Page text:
30 Sep

YA Cafe: Banned Books Week

Posted in Literature, Reading, Teen Lit, YA Cafe

Welcome Back to YA Cafe, where book lovers can gather and chat about teen literature. I’m your barista, along with Ghenet from All About Them Words.

Each Friday we pick from a menu of topics and share our thoughts on our respective blogs. We’ve also got plans brewing for interviews, events and even some exciting giveaways, so stay tuned! Join the discussion by responding in the comments, on your own blogs or on twitter using the hash tag #YAcafe.

This Week’s Special: Banned Books Week

As many of you may know, this week is Banned Books Week, and all week long there have been events–online and off–celebrating banned books and our First Amendment right to read what we want.  But why address this topic on a YA Cafe day?  Well, one quick look at the banned books lists and you’ll notice that somewhere around half of the banned books fall under the umbrella of teen literature.  Now, when you consider that teen literature is only one small slice of the literary pie (a fast-growing slice, to be sure, but still just one small part of the whole) the number of banned books from this category seems grossly disproportionate.

So this week, Ghenet and I thought we’d look over the most recent Banned Books List from the ALA and tell you which books on that list we’d read.  (To find this year’s full Banned Books List, go to this link and scroll to the bottom of the page.  There are PDF downloads for lists from the past seven years).  According to the ALA, the top ten most banned books in 2010 were: (books with * are ones I have read)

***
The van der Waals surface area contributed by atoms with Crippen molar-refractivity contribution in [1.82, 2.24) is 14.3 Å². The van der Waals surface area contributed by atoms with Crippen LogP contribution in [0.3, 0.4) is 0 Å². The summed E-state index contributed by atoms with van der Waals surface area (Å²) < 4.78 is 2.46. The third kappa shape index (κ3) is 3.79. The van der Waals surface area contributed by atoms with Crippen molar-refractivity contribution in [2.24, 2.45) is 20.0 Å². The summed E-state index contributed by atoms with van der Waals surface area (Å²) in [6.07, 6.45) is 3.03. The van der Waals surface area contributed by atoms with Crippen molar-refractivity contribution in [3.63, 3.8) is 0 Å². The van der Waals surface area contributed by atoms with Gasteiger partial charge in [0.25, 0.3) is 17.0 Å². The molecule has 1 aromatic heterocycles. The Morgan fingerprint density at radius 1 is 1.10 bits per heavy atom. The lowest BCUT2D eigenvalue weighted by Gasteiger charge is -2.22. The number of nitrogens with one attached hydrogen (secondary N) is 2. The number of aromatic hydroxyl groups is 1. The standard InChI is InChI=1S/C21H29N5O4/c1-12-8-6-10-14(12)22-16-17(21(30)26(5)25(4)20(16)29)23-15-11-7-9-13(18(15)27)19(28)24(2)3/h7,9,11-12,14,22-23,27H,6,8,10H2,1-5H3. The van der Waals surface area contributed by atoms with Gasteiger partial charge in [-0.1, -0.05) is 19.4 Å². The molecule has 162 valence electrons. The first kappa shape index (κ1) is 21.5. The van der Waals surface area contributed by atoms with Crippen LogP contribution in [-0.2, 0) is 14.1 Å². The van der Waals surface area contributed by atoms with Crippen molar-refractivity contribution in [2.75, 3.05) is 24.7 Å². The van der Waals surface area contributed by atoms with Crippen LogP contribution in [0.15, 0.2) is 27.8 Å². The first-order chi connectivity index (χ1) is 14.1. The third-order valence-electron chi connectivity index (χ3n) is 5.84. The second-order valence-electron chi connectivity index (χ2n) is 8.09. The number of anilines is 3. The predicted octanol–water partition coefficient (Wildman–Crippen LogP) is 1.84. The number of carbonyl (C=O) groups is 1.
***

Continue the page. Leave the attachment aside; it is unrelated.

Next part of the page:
1) And Tango Makes Three, by Peter Parnell and Justin Richardson
2) The Absolutely True Diary of a Part-Time Indian, by Sherman Alexie *
3) Brave New World, by Aldous Huxley *
4) Crank, by Ellen Hopkins
5) The Hunger Games, by Suzanne Collins *
6) Lush, by Natasha Friend
7) What My Mother Doesn’t Know, by Sonya Sones
8 ) Nickel and Dimed, by Barbara Ehrenreich
9) Revolutionary Voices, edited by Amy Sonnie
10) Twilight, by Stephenie Meyer

But for me, the banned book from the full 2010-2011 List that had the most impact was Vegan Virgin Valentine by Carolyn Mackler, which was challenged at the Quitman, Tex. Junior High library (2011) by a parent who described one scene as “on the verge of pornography.” (Source: Jan. 2011, p. 8.)

First off, let’s just chuckle at the irony that a book with the word “virgin” in the title gets challenged for being too “pornographic.”  I mean, did said parent actually read the book?  Because there isn’t an actual sex scene in it, and trust me, when it comes to make-out scenes this book might have some steamy ones, but nothing even nearing “pornography.”